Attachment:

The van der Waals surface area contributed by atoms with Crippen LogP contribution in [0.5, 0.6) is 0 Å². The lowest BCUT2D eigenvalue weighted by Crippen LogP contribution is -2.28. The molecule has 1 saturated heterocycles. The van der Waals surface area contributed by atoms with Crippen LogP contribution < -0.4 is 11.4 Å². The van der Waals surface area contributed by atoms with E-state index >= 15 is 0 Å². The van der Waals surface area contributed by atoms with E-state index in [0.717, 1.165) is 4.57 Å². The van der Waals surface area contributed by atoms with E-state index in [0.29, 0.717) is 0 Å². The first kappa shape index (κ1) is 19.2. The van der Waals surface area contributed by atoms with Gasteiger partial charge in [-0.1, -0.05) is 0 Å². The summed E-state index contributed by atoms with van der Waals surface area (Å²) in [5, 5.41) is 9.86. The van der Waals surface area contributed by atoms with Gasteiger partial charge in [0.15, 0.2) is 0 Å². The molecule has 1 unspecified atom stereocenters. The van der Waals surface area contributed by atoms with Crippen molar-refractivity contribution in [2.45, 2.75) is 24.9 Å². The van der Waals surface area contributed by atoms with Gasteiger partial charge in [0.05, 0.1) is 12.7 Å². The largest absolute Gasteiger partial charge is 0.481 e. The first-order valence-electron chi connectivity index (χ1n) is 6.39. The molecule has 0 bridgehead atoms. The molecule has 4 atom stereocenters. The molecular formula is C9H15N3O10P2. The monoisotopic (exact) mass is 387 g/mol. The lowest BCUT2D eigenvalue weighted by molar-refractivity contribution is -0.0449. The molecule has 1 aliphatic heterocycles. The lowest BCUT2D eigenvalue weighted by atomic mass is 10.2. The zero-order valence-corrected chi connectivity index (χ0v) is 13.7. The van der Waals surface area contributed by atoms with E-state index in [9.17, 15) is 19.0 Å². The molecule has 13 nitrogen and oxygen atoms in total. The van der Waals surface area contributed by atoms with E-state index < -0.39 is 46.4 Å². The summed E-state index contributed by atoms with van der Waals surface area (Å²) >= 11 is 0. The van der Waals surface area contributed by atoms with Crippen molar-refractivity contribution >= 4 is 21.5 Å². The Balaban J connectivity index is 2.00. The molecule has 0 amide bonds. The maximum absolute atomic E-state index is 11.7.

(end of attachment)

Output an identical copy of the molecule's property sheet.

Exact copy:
The van der Waals surface area contributed by atoms with Crippen LogP contribution in [0.5, 0.6) is 0 Å². The lowest BCUT2D eigenvalue weighted by Crippen LogP contribution is -2.28. The molecule has 1 saturated heterocycles. The van der Waals surface area contributed by atoms with Crippen LogP contribution < -0.4 is 11.4 Å². The van der Waals surface area contributed by atoms with E-state index >= 15 is 0 Å². The van der Waals surface area contributed by atoms with E-state index in [0.717, 1.165) is 4.57 Å². The van der Waals surface area contributed by atoms with E-state index in [0.29, 0.717) is 0 Å². The first kappa shape index (κ1) is 19.2. The van der Waals surface area contributed by atoms with Gasteiger partial charge in [-0.1, -0.05) is 0 Å². The summed E-state index contributed by atoms with van der Waals surface area (Å²) in [5, 5.41) is 9.86. The van der Waals surface area contributed by atoms with Gasteiger partial charge in [0.15, 0.2) is 0 Å². The molecule has 1 unspecified atom stereocenters. The van der Waals surface area contributed by atoms with Crippen molar-refractivity contribution in [2.45, 2.75) is 24.9 Å². The van der Waals surface area contributed by atoms with Gasteiger partial charge in [0.05, 0.1) is 12.7 Å². The largest absolute Gasteiger partial charge is 0.481 e. The first-order valence-electron chi connectivity index (χ1n) is 6.39. The molecule has 0 bridgehead atoms. The molecule has 4 atom stereocenters. The molecular formula is C9H15N3O10P2. The monoisotopic (exact) mass is 387 g/mol. The lowest BCUT2D eigenvalue weighted by molar-refractivity contribution is -0.0449. The molecule has 1 aliphatic heterocycles. The lowest BCUT2D eigenvalue weighted by atomic mass is 10.2. The zero-order valence-corrected chi connectivity index (χ0v) is 13.7. The van der Waals surface area contributed by atoms with E-state index in [9.17, 15) is 19.0 Å². The molecule has 13 nitrogen and oxygen atoms in total. The van der Waals surface area contributed by atoms with E-state index < -0.39 is 46.4 Å². The summed E-state index contributed by atoms with van der Waals surface area (Å²) >= 11 is 0. The van der Waals surface area contributed by atoms with Crippen molar-refractivity contribution >= 4 is 21.5 Å². The Balaban J connectivity index is 2.00. The molecule has 0 amide bonds. The maximum absolute atomic E-state index is 11.7.